It sucks and it’s stupid. There’s no other way to say it. Progression shouldn’t be randomised via a damn Loot Box. And what makes it worse, is that the Star Cards these boxes contain now come at different upgrade levels – and some of these upgrades provide an objective advantage in battle. Whilst you can ‘craft’ these upgrades, you need the other form of virtual currency to do so – which is also limited by the randomised Loot Boxes.

It makes Battlefront 2 feel dangerously close to a pay-to-win system, as someone could buy a bunch of these boxes on Day 1, get access to some top-tier Star Card boosts, and have an instant advantage over those who are trying to grind out their credits the old fashioned way. Progression is all about providing an incentive to hit the next level. Battlefront 2 has zero progression beyond randomised loot that may or may not be useful.

I did say in my Battlefront review that whilst the signs for the sequel looked good, I was sure EA would find a way to f**k it up – and this Loot Box system may be it. It hasn’t put me off the game entirely, but I can’t see the ‘progression’ system, as it currently exists within the beta, being very well received.

I’ll be keeping a close eye on Battlefront 2 as it builds to release. I know I’m not the only one with these concerns, so it will be interesting to see how or if they’re addressed.

Friday, 6 October 2017

Total War: Warhammer 2: First Impressions

Is it a sequel? Is it an expansion? Is it a little bit of both? The real question is – is there enough new content in Total War: Warhammer 2 to justify the price? Based on what I’ve currently played, and as a fan of the original Warhammer, I’d say the answer is yes.

If you liked Warhammer 1, you’ll like Warhammer 2, it really is that simple. Warhammer 2 builds upon the solid foundation of Warhammer 1 and adds an additional layer of new content and mechanics. It’s a very polished, refined and upgraded version of the original – so much in fact, that it almost makes Warhammer 1 feel redundant in comparison.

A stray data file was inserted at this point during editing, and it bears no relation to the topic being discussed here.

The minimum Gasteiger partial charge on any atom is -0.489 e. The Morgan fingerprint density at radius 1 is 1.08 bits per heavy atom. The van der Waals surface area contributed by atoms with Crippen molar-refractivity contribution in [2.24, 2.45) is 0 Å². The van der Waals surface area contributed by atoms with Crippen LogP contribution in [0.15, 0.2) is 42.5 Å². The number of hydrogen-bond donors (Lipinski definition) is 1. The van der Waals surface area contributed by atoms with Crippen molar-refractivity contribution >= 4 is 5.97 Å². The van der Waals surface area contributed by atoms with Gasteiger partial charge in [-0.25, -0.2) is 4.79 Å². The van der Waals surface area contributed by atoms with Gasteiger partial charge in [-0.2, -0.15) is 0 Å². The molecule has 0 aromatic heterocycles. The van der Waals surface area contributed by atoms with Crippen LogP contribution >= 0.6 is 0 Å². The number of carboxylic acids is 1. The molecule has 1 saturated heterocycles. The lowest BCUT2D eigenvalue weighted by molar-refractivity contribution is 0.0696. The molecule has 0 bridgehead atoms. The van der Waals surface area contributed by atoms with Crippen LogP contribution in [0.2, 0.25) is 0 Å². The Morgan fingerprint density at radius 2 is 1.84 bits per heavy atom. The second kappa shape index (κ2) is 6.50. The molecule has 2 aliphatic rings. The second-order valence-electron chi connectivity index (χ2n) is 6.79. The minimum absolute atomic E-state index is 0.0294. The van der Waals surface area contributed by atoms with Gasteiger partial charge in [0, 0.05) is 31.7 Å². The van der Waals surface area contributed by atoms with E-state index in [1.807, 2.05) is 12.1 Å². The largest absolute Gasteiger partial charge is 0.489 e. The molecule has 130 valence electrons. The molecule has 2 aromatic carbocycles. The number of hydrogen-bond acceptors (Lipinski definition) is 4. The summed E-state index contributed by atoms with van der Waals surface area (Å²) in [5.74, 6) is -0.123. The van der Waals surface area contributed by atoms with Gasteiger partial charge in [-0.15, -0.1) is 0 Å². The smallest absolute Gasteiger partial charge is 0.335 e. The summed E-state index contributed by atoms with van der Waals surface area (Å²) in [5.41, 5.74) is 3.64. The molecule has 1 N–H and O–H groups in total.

And that feeling will likely only grow with the release of the combined campaign that will incorporate all of the Warhammer 1 content, with the addition of the Warhammer 2 improvements. Does that mean we’ll have no reason to return to the Warhammer 1 campaign? It’s hard to say, but it’s important to remember that without Warhammer 1, we wouldn’t have Warhammer 2.

It’s clear that a lot of the feedback and criticism of Warhammer 1 has fed directly into the development of Warhammer 2. Most notably when it comes to the campaign side of the game. And if there was one key area that I wanted to see Warhammer 2 expand and improve, it was the campaign.

The Vortex Campaign is the most narrative heavy Total War campaign we’ve ever had. Although it is possible to ignore the Vortex mechanics, I don’t see much point playing the campaign if you do – you’d be better off waiting for the combined map if all you want to do is expand and conquer.

The Vortex Campaign is a race from beginning to end and I can see some traditional Total War fans who prefer more slow, leisurely campaigns, being frustrated by the ritual mechanics. Because the AI isn’t a passive player in the Vortex Campaign. It’s actively working towards its campaign goals, whether you choose to participate or not.

Warhammer 1, in many ways, felt restrained. It’s almost like Creative Assembly weren’t quite willing to embrace the Warhammer licence – not entirely – because it was such a radical departure from their previous work.

But as they released more content for Warhammer 1, it was clear they were becoming more bold, more willing to take risks and experiment with the formula. And in Warhammer 2, it feels like those self-imposed shackles have finally been cast off – even at the cost of alienating some of their older fans.